ports - Port I/O


(import (rnrs))                     ;R6RS
(import (rnrs io simple))           ;R6RS
(import (rnrs io ports))            ;R6RS
(import (scheme file))              ;R7RS
(import (scheme read))              ;R7RS
(import (scheme write))             ;R7RS


Ports are the conventional way to get data in and out of a program. Files, terminals and many other devices are usually accessible as ports. Ports can also be completely internal to the program. Ports act as objects that consume and produce bytes or characters.

Pre-R6RS ports

Port I/O in the Scheme reports that came before R6RS provide a current input port, a current output port, file input ports, and file output ports. There are procedures for reading and writing S-expressions, reading characters, peeking for the next character and for writing characters.

Standards before R6RS did not specify the encoding of characters. There are no binary I/O ports; everything goes through the ports as characters in an unspecified encoding, which is commonly ISO-8859-1, but that could be anything, even some variant of EBCDIC.

There is nothing to help the programmer write a portable program to manipulate binary files. In practice, programs that need to work with binary data assume the implementation uses a single byte encoding scheme with a one-to-one correspondence between character numbers and bytes.

The process ports can be fetched by calling current-input-port(3scm) and current-output-port(3scm). Implementations can optionally provide with-input-from-file(3scm) and with-output-to-file(3scm), which dynamically rebind the input and output ports while a procedure is running. The procedures open-input-file(3scm) and open-output-file(3scm) open files for reading and for writing. They should be closed with close-input-port(3scm) and close-output-port(3scm) when the program is done with them, or there could be a resource leak.

R6RS ports

The (rnrs io ports) library defines an I/O layer for conventional, imperative buffered input and output. A port represents a buffered access object for a data sink or source or both simultaneously. The library allows ports to be created from arbitrary data sources and sinks.

The (rnrs io ports) library distinguishes between input ports and output ports. An input port is a source for data, whereas an output port is a sink for data. A port may be both an input port and an output port; such a port typically provides simultaneous read and write access to a file or other data.

The (rnrs io ports) library also distinguishes between binary ports, which are sources or sinks for uninterpreted bytes, and textual ports, which are sources or sinks for characters and strings.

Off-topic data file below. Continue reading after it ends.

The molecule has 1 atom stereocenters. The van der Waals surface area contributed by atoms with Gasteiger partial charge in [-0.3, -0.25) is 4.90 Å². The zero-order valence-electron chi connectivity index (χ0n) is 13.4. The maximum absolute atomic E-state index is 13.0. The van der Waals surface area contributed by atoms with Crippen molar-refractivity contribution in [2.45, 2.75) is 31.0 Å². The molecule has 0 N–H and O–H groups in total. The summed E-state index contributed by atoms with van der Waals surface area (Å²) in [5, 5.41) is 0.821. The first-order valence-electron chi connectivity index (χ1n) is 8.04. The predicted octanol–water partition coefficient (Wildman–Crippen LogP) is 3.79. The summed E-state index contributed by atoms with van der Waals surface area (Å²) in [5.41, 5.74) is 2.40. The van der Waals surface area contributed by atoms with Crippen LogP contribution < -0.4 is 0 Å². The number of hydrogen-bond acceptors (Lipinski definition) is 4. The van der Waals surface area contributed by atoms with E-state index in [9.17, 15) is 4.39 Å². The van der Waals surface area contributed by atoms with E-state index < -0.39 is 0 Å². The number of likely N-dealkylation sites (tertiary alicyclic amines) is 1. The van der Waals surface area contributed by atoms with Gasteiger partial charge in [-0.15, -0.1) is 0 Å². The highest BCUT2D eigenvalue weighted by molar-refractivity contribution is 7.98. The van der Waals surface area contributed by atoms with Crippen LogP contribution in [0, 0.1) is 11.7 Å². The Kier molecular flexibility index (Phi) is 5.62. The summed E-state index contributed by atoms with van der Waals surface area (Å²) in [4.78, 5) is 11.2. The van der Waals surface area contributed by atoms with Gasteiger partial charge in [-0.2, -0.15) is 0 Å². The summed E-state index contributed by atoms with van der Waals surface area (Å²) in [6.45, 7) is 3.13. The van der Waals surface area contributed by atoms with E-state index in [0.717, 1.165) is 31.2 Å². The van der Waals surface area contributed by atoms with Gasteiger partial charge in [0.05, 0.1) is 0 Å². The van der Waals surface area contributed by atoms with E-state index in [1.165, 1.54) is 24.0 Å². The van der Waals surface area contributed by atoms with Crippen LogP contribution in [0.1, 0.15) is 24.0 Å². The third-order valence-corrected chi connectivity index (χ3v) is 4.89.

Files can be opened using a specified transcoder or binary ports can be turned into textual ports by using a transcoder. Transcoders specify a character encoding, an end of line convention and an error handling mode. ISO-8859-1, UTF-8 and UTF-16 are supported along with all Unicode characters. It is straightforward for portable code to work with binary files and textual files with a known encoding like UTF-8.

Custom binary and textual ports can be used to implement things like network ports, transparent compression, other encodings and arbitrary processing. Custom ports are created with make-custom-binary-input-port(3scm), make-custom-textual-input-port(3scm), make-custom-binary-output-port(3scm), make-custom-textual-output-port(3scm), make-custom-binary-input/output-port(3scm) and make-custom-textual-input/output-port(3scm).

R7RS ports

The I/O port system is derived from the pre-R6RS system, with the addition of binary ports and specialized procedures for these ports. There are also bytevector and string ports based on the SRFI 6 interface.

Portable R7RS code that attempts to use ports should be aware of these possible restrictions:

UTF-8 files can be read and written using binary ports together with utf8->string and string->utf8. It is an error to give invalid UTF-8 bytes to utf8->string, so this must be checked first.


GNU Guile
There is no distinction between binary and textual ports. The reader does not handle the #!/ ("shebang") syntax at the start of scripts. It is however interpreted as a comment, so you can put !# in a comment on the second line to "terminate" the first line. The #!r6rs directive does not enable R6RS lexical syntax.
The reader does not handle the #!/ ("shebang") syntax at the start of scripts.
There is no support for input/output ports.


Ports are often the only way to access files and other file-like objects provided by the operating system.

In the 1990s it was still very common to have files in various local encodings, but Unicode has since then grown to become standard. Textual files created since the 2010s are usually encoded in UTF-8. A notable exception is files that come from Microsoft's Windows, which are sometimes encoded in UTF-16. But this is also becoming more rare with newer versions of that system.




R4RS, IEEE Scheme, R5RS, R6RS, R7RS


This page is part of the scheme-manpages project. It includes materials from the RnRS documents. More information can be found at https://github.com/schemedoc/manpages/.

Markup created by unroff 1.0sc,    March 04, 2023.